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Modern China
From the end of the Guangxu reign till the beginning of Republic of China (1908-1912), the popular bun types of Chinese women included Luoji (spiral bun), Baoji (pack bun), Lianhuanji (interlinking bun), Chaotianji (skyward bun), Yuanbaoji (Yuanbao-shaped bun; Yuanbao is a shoe-shaped gold or silver ingot), Baoyuji (abalone-shaped bun), Xiangguaji (muskmelon-shaped bun), Kongxinji (hollow bun), Panbianji (bun formed by rounding the tail), Mianbaoji (bread-shaped bun), Yiziji (line-shaped bun), Dongyangji (Japanese bun), Zhuimaji (bun like a person falling off a horse), Wufengji (dancing-phoenix bun) and Hudieji (butterfly bun), etc.

As for a young woman, in addition to the bun, there was also a lock of hair covering the forehead, commonly called Qianliuhai (front bang). The fashion of the Qianliuhai varies slightly, too: the line-shaped, the hanging-silk-shaped and the swallowtail-shaped, etc.

Around the 12th year of Republic of China (1924), Jianfa (a hairstyle formed by cutting the hair neatly) became popular. In the 1930s, perm was spread to China. After 1933, Chinese women in big cities usually followed the Western style, and some even dyed their hair into different colors such as red, yellow, brown, etc., which were regarded as fashionable.

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Fuzhou Women
In early times in Fuzhou City, South China, married women and unmarried women could be distinguished from each other according to their hairstyle.
Lahu Ethnic Minority
The Lahu ethnic minority lives mainly in Yunnan Province, South China. In the very early period, they lived a nomadic life. Later on, they followed the exuberant grassland southward, and settled in the drainage area of the Lancang River in the south. Their habiliment reflects the nomadic culture of the minority at the earlier stage, and also shows their farming style in modern times.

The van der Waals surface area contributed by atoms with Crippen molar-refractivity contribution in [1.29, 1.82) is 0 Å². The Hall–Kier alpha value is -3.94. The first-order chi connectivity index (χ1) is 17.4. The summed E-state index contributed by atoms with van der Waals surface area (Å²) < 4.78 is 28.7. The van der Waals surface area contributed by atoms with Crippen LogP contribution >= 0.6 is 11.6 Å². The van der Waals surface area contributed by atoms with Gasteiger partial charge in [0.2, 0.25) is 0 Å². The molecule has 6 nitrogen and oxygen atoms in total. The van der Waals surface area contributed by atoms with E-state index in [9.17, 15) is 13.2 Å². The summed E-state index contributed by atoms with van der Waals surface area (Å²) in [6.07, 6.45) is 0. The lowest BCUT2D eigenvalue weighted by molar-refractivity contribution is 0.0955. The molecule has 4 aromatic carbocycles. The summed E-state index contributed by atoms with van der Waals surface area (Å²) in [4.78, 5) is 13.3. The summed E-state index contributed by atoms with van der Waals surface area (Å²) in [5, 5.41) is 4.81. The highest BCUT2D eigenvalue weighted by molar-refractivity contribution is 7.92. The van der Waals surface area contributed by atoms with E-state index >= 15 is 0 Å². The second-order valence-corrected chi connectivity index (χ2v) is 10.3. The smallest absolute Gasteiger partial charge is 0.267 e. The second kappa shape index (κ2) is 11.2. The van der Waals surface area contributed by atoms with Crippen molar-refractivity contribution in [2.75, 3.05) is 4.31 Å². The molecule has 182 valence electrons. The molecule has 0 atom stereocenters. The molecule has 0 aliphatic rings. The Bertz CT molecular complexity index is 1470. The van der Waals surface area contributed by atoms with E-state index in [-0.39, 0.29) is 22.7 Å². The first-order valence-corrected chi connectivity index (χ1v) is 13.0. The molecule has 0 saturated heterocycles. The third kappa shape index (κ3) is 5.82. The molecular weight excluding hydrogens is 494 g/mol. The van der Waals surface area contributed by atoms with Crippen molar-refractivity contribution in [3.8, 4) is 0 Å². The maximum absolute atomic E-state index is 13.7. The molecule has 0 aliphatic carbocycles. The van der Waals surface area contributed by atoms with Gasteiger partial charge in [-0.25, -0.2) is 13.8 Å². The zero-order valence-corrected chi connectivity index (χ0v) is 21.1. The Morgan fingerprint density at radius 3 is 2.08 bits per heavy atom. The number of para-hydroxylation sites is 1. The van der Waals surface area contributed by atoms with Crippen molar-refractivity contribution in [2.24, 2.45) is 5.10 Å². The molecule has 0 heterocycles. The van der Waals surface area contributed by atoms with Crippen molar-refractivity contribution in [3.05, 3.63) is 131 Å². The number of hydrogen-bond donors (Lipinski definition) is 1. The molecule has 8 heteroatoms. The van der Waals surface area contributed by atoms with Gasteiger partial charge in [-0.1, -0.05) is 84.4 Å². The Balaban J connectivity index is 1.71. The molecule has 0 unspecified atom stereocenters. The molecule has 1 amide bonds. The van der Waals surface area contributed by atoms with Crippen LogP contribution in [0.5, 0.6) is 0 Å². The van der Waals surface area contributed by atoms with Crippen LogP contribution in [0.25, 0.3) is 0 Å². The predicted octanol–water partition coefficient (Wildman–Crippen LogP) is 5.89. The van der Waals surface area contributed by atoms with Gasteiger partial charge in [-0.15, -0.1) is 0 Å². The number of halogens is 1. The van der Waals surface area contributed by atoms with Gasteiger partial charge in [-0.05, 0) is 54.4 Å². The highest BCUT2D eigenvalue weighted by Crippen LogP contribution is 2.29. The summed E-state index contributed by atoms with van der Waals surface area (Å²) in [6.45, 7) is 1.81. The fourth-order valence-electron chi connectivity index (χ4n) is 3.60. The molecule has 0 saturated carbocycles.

Manchu Hairstyle
Manchu hairstyle and headwear are unique, especially Manchu females' headwear. It is elegant and magnificent, natural and graceful.
Miao Ethnic Group
The Miao ethnic minority mainly live in the border areas of the provinces of southwest China. They have their own language.
Mongolian Women
The Mongolian ethnic minority is chiefly distributed in the Inner Mongolia Autonomous Region of China, and they call themselves "Mongolians", meaning "Eternal Fires". People also call them "an ethnic minority on horseback". The Mongolians have their own language and alphabets. Mongolian women's headwear is unique.
Sani Women
The Sani is a branch of the Yi ethnic minority. Huabaotou (colored turban) of the Sani women is still an important part of girls' habiliment now, just like the legendary Ahshima (a goddess of love in the national myth).
She Ethnic Minority
The She ethnic minority is mostly distributed in Fujian Province, Zhejiang Province, Guangdong Province and other provinces in South China.
Silver Accessories of Ethnic Minorities in Yunnan
Among the rich and colorful costumes of Yunnan Province's ethnic minorities, silver adds the "finishing touch." People who have visited ethnic minority regions in Yunnan will be impressed by the various types of silver accessories worn by women and children: small, silver bells on bonnet, silver bracelets around women's wrists, numerous silver "bubbles" on their clothes, silver ear pendants, etc.
Tibetan Women
The Tibetan ethnic minority is mainly distributed in Tibet Autonomous Region, Qinghai, Gansu, Sichuan, Yunnan provinces and their nearby provinces. The Tibetan ethnic minority is one of the age-old ethnic minorities in China and its chief agricultural crop is highland barley, but there are also other crops such as wheat, rape and pea, etc.
Tu Ethnic Minority
The Tu ethnic minority, mainly distributed in the east of Qinghai Province and some parts of Gansu Province of China, is a minority with a long historic standing.
Traditional Beijing Costumes
"Buddha needs to be decorated with gold, whereas human beings need to be decorated with clothes". "The four elements of life are clothing, food, residence and transportation, in which clothing comes first".

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